Prime Minister Hun Sen on Tuesday said Cambodians should not be concerned over an influx of Chinese nationals in Preah Sihanouk province, where a rising investment has led to foreign population growth and a spike in crime.
Speaking to supporters in Switzerland, Mr Hun Sen said the increase in Chinese nationals is a result of economic development and Chinese investment.
“Some people are concerned about an increase of Chinese nationals in Preah Sihanouk province,” he said. “Please be aware that there are a lot of construction [projects] there. We [Cambodia] cannot supply them with enough skilled workers. What can we do?”
“We must allow them to bring their skilled workers to build bridges and other projects,” Mr Hun Sen added. “This is a technical help we need.”
Safety concerns for the province have recently prompted authorities to create specialised groups aimed at curbing crimes being committed by foreigners in Sihanoukville.
In August, the National Police formed an eleven-member working group, drawn from senior officials from various departments to evaluate the security situation in the province.
It reported that an increase in Chinese investments led to Chinese setting up criminal networks.
Last month, Interior Minister Sar Kheng ordered the creation of a taskforce to provide additional support for provincial authorities to crack down on crimes.
Mr Kheng noted that crimes plaguing Preah Sihanouk include murder, drug trafficking, gambling, extortion and kidnapping.
Interior Ministry spokesman General Khieu Sopheak yesterday said the taskforce has not given details of its month-long mission, noting that the situation has been quiet.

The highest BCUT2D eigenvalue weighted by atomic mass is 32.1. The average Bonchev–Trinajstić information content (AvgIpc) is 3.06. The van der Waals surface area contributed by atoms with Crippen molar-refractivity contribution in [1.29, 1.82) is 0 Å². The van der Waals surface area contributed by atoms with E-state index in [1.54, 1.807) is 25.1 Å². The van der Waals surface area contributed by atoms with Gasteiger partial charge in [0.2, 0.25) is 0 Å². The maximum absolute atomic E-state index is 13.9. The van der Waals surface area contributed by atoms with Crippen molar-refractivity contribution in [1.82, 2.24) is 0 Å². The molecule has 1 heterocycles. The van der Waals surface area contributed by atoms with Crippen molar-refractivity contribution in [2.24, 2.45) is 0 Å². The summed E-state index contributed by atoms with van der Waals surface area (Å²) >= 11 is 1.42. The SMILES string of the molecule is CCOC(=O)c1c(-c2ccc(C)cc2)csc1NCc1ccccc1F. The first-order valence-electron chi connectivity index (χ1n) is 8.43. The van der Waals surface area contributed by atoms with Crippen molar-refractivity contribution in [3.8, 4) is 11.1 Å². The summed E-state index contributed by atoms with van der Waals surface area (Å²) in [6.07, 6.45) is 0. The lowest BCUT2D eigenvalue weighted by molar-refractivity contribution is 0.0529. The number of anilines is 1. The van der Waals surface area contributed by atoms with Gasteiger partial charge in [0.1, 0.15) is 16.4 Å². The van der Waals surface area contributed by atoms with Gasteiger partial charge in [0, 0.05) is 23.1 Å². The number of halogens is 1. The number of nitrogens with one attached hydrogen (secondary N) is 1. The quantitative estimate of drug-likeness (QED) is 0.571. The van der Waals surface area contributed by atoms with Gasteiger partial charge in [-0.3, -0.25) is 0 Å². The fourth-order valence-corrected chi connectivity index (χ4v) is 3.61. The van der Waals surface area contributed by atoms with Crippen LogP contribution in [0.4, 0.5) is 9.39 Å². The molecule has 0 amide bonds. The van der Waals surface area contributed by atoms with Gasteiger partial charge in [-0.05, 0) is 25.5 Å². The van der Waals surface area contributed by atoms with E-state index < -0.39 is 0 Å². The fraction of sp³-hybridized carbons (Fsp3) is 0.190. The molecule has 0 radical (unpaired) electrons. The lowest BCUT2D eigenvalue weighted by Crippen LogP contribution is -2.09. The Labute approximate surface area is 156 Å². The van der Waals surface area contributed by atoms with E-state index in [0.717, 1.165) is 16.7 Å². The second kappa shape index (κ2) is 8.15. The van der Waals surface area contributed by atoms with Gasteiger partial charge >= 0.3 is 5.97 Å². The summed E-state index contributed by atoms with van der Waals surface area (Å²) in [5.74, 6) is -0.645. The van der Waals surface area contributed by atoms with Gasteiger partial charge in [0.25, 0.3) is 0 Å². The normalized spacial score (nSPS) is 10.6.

“Since the creation of the taskforce, I have not seen any full report of how the situation is,” Gen Sopheak said. “I’ve only received a notification that said the situation is under control.”
Mr Hun Sen noted that the government allows Chinese skilled labourers to work in Cambodia for a limited period of time, noting that they return home once their jobs are complete.
“China has never brought their soldiers to violate Cambodia, but other countries did,” he said. “So the pressing matter for the country right now is human resources and we need to address this.”
An estimated 1.5 million Chinese tourists have visited Cambodia this year, up from 1.2 million last year.
Cheap Sotheary, provincial coordinator with rights group Adhoc, said officials have moved fast to suppress illegal activities, but noted tougher action is still needed to restore order in the province.
“I agree that the government has been working to reduce crime, but problems created by Chinese nationals still exist,” Ms Sotheary said. “I think a tough and strong commitment from the authorities is vital.”
Preah Sihanouk provincial Governor Yun Min yesterday said crime in the province is under control.
“The situation is quite clam recently,” Mr Min said. “It was not as bad as people said. I think the problem was exaggerated, making it sound like all Chinese people are bad.”